Disciplinary and other relevant regulatory decisions
This page includes links to published decisions of Queensland courts and disciplinary bodies in relation to discipline applications made by the Commissioner since the commencement of the Legal Services Commission in 2004. We have also included selected other decisions that we believe make new or important statements of law or principle relevant to the disciplinary process and/or lawyers' professional obligations.
Go straight to the:
- Disciplinary decisions of the High Court (from July 2004 - )
- Disciplinary decisions of the Queensland Court of Appeal (from July 2004 - )
- Disciplinary decisions of the Queensland Civil and Administrative Tribunal (from Dec 2009 - )
- Disciplinary decisions of the Legal Practice Tribunal (from July 2004 - Nov 2009)
- Disciplinary decisions of the Legal Practice Committee (from Dec 2009 - )
- Other relevant regulatory decisions (from July 2004 - )
- Dempsey v Legal Services Commissioner  HCASL 132 (9 June 2011)
- LSC v Scott  QCA 266
- LSC v Bone  QCA 179
- Warren v LSC  QCA 150
- Singh v LSC  QCA 384
- Puryer v LSC  QCA 300
- LSC v CBD  QCA 69
- LSC v Dempsey  QCA 197
- LSC v Bradshaw  QCA 126
- LSC v Voll  QCA 293
- LSC v Madden (No 2)  QCA 301
- LSC v Madden (No 1)  QCA 052
- LSC v Baker (No 2)  QCA 145
- LSC v Baker (No 1)  QCA 482
- LSC v Reichman (Unreported, Magistrates Court of Queensland, Brisbane, Magistrate Thacker, 27 August 2014)
The respondent was charged with, and pleaded guilty to, two offences, one under section 24 of the Legal Profession Act 2007 (the Act) by engaging in legal practice when he was not an Australian legal practitioner, and the second under section 25 of the Act by the use of social media to hold himself out so that the public accessing such social media would believe that he was a legal practitioner. He was ordered to pay a fine of $1000, together with the costs of $1083.50. No conviction was recorded.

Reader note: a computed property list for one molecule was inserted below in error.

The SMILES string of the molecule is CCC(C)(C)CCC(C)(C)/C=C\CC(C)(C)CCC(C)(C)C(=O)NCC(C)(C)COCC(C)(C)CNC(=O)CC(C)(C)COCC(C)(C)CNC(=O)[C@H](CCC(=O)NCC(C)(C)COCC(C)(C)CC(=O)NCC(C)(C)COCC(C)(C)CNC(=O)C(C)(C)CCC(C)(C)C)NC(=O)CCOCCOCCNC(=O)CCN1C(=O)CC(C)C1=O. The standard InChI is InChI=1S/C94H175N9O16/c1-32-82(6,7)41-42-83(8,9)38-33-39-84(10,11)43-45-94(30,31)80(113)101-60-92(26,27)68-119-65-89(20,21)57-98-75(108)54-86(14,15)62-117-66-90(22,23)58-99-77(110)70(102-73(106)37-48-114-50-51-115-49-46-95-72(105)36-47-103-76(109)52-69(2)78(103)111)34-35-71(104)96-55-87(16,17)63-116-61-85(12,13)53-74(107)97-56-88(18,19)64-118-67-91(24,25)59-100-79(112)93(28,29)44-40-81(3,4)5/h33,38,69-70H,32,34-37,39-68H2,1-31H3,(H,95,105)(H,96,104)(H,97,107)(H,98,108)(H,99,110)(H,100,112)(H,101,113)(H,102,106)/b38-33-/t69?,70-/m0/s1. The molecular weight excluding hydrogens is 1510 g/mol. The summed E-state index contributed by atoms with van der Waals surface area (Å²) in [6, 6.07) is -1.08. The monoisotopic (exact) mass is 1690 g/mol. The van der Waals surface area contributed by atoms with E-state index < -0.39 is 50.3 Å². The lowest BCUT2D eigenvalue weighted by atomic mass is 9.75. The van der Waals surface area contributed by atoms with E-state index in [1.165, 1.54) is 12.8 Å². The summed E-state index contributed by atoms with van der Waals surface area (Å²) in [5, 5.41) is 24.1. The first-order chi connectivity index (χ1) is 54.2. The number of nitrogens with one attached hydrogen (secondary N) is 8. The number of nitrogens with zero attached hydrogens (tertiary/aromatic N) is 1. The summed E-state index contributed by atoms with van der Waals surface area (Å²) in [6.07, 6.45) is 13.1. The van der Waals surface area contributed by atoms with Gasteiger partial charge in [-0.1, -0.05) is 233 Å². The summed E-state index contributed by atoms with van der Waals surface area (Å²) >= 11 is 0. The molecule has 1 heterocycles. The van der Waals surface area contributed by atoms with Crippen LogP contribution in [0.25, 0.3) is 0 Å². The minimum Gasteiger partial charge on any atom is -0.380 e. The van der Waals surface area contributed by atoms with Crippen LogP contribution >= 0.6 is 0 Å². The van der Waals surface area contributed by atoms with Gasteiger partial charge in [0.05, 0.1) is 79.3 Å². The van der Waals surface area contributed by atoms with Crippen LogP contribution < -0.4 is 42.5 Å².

- Dempsey v Legal Practitioners Admissions Board  QCA 193
The applicant applied for readmission to practice. He was removed from the roll of legal practitioners after being found guilty of two charges of unsatisfactory professional conduct and four charges of professional misconduct in 2009 (see the discipline register for further detail). The Court of Appeal dismissed the application for readmission.
- LSC v McKee (Unreported, Magistrates Court of Queensland, Bundaberg, Magistrate W J Smith, 11 December 2012)
The respondent was found guilty in the Magistrates Court both of engaging in legal practice and representing himself as entitled to engage in practice when he was not an Australian legal practitioner, and therefore prohibited from doing so by sections 24 and 25 of the Legal Profession Act Qld 2007 respectively. The judgment relied on earlier judgments of the Supreme Court of Queensland in LSC v Beames and LSC v Walter (see below).
- LSC v Beames  QSC 327
The respondent represented that he was entitled to engage in legal practice when he was not an Australian legal practitioner. Beames described himself as a “lawyer”, “solicitor” or “legal practitioner” when witnessing documents. However his name was removed from the roll of solicitors on 17 November 2003: In the matter of Douglas Macleod Beames  SCT/114. Held: the respondent engaged in conduct that would constitute an offence against s 25 of the LPA with injunction granted.
- LSC v Walter  QSC 132
This decision provides guidance as to the conduct that may constitute engaging in legal practice. Section 24 of the Legal Profession Act 2007 prohibits a person from engaging in legal practice unless the person is a legal practitioner, ie., has a current practising certificate issued in accordance with the Act. The decision makes it clear that a person’s conduct does not have to be remunerated to breach that prohibition.
These two decisions deal with the proper construction of the term 'third party payer' in section 301 of the Legal Profession Act 2007. (Note: The Court of Appeal allowed the Legal Services Commissioner's appeal of the original decision of the Supreme Court.)
- N (A Solicitor)  QSC 267
This decision deals with the duty of criminal law practitioners to ensure the timely preparation of cases for hearing so that matters are dealt with expeditiously.
These two decisions deal with the proper construction of the so-called 50/50 rule which caps a lawyer's fees in speculative personal injuries matters at half the judgement or settlement amount after deducting outlays and refunds. (Note: The Court of Appeal disallowed Mr Dempsey's appeal of the original decision of the Supreme Court.)